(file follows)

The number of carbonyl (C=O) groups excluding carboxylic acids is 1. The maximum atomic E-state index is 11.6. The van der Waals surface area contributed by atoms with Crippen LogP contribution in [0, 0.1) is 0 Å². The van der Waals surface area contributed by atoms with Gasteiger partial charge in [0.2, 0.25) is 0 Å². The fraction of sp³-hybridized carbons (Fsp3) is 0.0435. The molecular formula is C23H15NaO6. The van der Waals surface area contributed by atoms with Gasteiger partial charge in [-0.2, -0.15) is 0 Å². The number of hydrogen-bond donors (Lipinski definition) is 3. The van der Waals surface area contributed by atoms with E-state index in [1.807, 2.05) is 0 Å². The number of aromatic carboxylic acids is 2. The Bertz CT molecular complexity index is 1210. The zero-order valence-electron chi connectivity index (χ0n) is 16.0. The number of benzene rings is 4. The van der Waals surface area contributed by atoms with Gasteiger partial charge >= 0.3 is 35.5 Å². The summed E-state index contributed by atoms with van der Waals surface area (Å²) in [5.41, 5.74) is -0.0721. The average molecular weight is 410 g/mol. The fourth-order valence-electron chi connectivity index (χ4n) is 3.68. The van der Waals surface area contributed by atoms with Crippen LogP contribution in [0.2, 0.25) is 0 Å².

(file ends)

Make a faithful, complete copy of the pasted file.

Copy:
The number of carbonyl (C=O) groups excluding carboxylic acids is 1. The maximum atomic E-state index is 11.6. The van der Waals surface area contributed by atoms with Crippen LogP contribution in [0, 0.1) is 0 Å². The van der Waals surface area contributed by atoms with Gasteiger partial charge in [0.2, 0.25) is 0 Å². The fraction of sp³-hybridized carbons (Fsp3) is 0.0435. The molecular formula is C23H15NaO6. The van der Waals surface area contributed by atoms with Gasteiger partial charge in [-0.2, -0.15) is 0 Å². The number of hydrogen-bond donors (Lipinski definition) is 3. The van der Waals surface area contributed by atoms with E-state index in [1.807, 2.05) is 0 Å². The number of aromatic carboxylic acids is 2. The Bertz CT molecular complexity index is 1210. The zero-order valence-electron chi connectivity index (χ0n) is 16.0. The number of benzene rings is 4. The van der Waals surface area contributed by atoms with Gasteiger partial charge >= 0.3 is 35.5 Å². The summed E-state index contributed by atoms with van der Waals surface area (Å²) in [5.41, 5.74) is -0.0721. The average molecular weight is 410 g/mol. The fourth-order valence-electron chi connectivity index (χ4n) is 3.68. The van der Waals surface area contributed by atoms with Crippen LogP contribution in [0.2, 0.25) is 0 Å².